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1.  The Ras guanine nucleotide exchange factor RasGRF1 promotes matrix metalloproteinase-3 production in rheumatoid arthritis synovial tissue 
Arthritis Research & Therapy  2009;11(4):R121.
Introduction
Fibroblast-like synoviocytes (FLS) from rheumatoid arthritis (RA) patients share many similarities with transformed cancer cells, including spontaneous production of matrix metalloproteinases (MMPs). Altered or chronic activation of proto-oncogenic Ras family GTPases is thought to contribute to inflammation and joint destruction in RA, and abrogation of Ras family signaling is therapeutic in animal models of RA. Recently, expression and post-translational modification of Ras guanine nucleotide releasing factor 1 (RasGRF1) was found to contribute to spontaneous MMP production in melanoma cancer cells. Here, we examine the potential relationship between RasGRF1 expression and MMP production in RA, reactive arthritis, and inflammatory osteoarthritis synovial tissue and FLS.
Methods
Expression of RasGRF1, MMP-1, MMP-3, and IL-6 was detected in synovial tissue by immunohistochemistry and stained sections were evaluated by digital image analysis. Expression of RasGRF1 in FLS and synovial tissue was also assessed by immunoblotting. Double staining was performed to detect proteins in specific cell populations, and cells producing MMP-1 and MMP-3. RasGRF1 expression was manipulated in RA FLS by cDNA transfection and gene silencing, and effects on MMP-1, TIMP-1, MMP-3, IL-6, and IL-8 production measured by ELISA.
Results
Expression of RasGRF1 was significantly enhanced in RA synovial tissue, and detected in FLS and synovial macrophages in situ. In cultured FLS and synovial biopsies, RasGRF1 was detected by immunoblotting as a truncated fragment lacking its negative regulatory domain. Production of MMP-1 and MMP-3 in RA but not non-RA synovial tissue positively correlated with expression of RasGRF1 and co-localized in cells expressing RasGRF1. RasGRF1 overexpression in FLS induced production of MMP-3, and RasGRF1 silencing inhibited spontaneous MMP-3 production.
Conclusions
Enhanced expression and post-translational modification of RasGRF1 contributes to MMP-3 production in RA synovial tissue and the semi-transformed phenotype of RA FLS.
doi:10.1186/ar2785
PMCID: PMC2745805  PMID: 19678938
2.  A Rac1 inhibitory peptide suppresses antibody production and paw swelling in the murine collagen-induced arthritis model of rheumatoid arthritis 
Introduction
The Rho family GTPase Rac1 regulates cytoskeletal rearrangements crucial for the recruitment, extravasation and activation of leukocytes at sites of inflammation. Rac1 signaling also promotes the activation and survival of lymphocytes and osteoclasts. Therefore, we assessed the ability of a cell-permeable Rac1 carboxy-terminal inhibitory peptide to modulate disease in mice with collagen-induced arthritis (CIA).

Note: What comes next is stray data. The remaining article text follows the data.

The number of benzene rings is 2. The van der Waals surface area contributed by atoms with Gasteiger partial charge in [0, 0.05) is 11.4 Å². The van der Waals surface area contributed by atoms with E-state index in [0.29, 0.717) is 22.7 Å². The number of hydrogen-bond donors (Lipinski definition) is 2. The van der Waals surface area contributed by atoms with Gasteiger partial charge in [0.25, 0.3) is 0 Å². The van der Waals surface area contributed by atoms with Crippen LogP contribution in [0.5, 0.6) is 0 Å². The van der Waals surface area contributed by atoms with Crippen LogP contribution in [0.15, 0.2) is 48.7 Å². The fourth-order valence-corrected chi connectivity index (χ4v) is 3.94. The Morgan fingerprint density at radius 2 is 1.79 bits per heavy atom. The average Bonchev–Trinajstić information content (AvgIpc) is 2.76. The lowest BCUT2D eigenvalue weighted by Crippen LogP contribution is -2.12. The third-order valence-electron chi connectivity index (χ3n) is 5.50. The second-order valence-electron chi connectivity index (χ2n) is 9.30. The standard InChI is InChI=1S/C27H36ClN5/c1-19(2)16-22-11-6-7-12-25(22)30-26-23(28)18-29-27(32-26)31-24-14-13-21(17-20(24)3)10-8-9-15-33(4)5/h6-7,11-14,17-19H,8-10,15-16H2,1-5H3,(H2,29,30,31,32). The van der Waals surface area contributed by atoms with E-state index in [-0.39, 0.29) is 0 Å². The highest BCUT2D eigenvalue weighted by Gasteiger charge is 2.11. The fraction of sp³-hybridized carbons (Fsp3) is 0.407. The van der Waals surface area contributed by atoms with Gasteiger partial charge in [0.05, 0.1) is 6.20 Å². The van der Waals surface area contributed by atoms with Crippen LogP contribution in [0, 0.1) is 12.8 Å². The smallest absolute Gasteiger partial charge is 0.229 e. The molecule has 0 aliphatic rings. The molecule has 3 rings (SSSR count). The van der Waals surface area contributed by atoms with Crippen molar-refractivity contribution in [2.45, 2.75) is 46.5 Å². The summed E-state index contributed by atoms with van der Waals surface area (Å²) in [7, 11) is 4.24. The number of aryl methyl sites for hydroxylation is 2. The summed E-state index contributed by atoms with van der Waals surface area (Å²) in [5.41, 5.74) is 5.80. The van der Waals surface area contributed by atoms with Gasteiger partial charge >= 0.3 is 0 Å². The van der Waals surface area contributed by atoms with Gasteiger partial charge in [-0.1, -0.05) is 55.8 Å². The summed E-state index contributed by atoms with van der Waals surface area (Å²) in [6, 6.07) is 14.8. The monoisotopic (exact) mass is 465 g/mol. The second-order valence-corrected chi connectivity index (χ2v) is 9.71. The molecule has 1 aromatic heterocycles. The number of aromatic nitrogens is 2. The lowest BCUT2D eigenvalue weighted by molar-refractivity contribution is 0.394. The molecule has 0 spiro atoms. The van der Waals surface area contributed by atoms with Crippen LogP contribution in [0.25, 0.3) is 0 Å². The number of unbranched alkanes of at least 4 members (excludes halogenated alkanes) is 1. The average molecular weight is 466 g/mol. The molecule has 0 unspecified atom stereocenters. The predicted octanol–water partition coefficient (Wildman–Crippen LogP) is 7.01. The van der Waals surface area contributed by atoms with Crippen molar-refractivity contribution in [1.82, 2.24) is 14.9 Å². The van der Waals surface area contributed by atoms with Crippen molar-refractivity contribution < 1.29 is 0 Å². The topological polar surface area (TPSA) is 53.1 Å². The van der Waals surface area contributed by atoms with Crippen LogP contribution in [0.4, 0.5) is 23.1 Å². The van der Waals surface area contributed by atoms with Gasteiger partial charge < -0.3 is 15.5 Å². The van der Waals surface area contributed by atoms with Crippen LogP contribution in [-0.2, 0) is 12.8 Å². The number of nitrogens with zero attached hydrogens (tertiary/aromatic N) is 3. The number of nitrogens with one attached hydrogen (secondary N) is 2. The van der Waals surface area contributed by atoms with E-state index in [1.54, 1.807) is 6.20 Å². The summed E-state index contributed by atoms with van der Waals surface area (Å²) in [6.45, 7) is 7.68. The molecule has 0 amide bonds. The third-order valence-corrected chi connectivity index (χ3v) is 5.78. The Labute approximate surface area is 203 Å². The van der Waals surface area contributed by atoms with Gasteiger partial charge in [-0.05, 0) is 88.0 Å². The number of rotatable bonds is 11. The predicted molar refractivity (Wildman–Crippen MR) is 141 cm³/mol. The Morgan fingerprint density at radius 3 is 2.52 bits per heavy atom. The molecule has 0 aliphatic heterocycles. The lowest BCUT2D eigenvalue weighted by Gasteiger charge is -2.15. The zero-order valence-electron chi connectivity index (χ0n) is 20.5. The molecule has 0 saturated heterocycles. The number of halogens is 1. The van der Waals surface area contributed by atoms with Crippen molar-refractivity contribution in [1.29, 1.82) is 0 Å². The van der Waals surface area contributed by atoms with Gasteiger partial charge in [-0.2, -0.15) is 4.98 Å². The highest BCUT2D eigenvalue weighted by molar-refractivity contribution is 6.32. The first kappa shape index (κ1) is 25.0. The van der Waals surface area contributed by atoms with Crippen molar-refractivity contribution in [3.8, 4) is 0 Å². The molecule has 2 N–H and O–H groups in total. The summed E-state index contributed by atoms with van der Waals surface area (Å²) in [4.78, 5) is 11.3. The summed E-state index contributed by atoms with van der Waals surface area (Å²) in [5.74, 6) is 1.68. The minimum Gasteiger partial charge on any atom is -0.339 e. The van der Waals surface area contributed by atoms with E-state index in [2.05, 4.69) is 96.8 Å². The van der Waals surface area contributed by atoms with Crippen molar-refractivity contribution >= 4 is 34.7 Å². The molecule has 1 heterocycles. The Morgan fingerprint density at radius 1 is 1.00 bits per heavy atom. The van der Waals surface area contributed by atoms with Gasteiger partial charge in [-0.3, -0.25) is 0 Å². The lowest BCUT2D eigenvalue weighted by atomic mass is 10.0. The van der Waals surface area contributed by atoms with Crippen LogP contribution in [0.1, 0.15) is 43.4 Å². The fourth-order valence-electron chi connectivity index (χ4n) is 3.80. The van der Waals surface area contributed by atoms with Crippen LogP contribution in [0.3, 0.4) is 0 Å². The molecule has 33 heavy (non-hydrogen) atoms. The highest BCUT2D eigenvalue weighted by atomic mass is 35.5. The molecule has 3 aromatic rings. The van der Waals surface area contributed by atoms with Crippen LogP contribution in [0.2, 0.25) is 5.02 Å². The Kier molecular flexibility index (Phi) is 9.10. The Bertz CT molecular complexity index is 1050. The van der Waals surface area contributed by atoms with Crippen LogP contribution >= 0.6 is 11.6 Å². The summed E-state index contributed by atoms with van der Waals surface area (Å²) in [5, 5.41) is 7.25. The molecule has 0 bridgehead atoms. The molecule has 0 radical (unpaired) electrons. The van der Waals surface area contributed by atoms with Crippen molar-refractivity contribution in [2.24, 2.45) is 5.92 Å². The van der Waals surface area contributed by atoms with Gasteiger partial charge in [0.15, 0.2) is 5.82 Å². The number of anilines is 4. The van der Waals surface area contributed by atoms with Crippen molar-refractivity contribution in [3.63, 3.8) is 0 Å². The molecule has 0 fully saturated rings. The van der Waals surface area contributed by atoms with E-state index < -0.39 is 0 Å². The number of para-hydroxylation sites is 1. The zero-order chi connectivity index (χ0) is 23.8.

Methods
CIA was induced in DBA/1 mice, and in either early or chronic disease, mice were treated three times per week by intraperitoneal injection with control peptide or Rac1 inhibitory peptide. Effects on disease progression were assessed by measurement of paw swelling. Inflammation and joint destruction were examined by histology and radiology. Serum levels of anti-collagen type II antibodies were measured by enzyme-linked immunosorbent assay. T-cell phenotypes and activation were assessed by fluorescence-activated cell sorting analysis. Results were analyzed using Mann-Whitney U and unpaired Student t tests.
Results
Treatment of mice with Rac1 inhibitory peptide resulted in a decrease in paw swelling in early disease and to a lesser extent in more chronic arthritis. Of interest, while joint destruction was unaffected by Rac1 inhibitory peptide, anti-collagen type II antibody production was significantly diminished in treated mice, in both early and chronic arthritis. Ex vivo, Rac1 inhibitory peptide suppressed T-cell receptor/CD28-dependent production of tumor necrosis factor α, interferon γ and interleukin-17 by T cells from collagen-primed mice, and reduced induction of ICOS and CD154, T-cell costimulatory proteins important for B-cell help.
Conclusions
The data suggest that targeting of Rac1 with the Rac1 carboxy-terminal inhibitory peptide may suppress T-cell activation and autoantibody production in autoimmune disease. Whether this could translate into clinically meaningful improvement remains to be shown.
doi:10.1186/ar2900
PMCID: PMC2875627  PMID: 20053277

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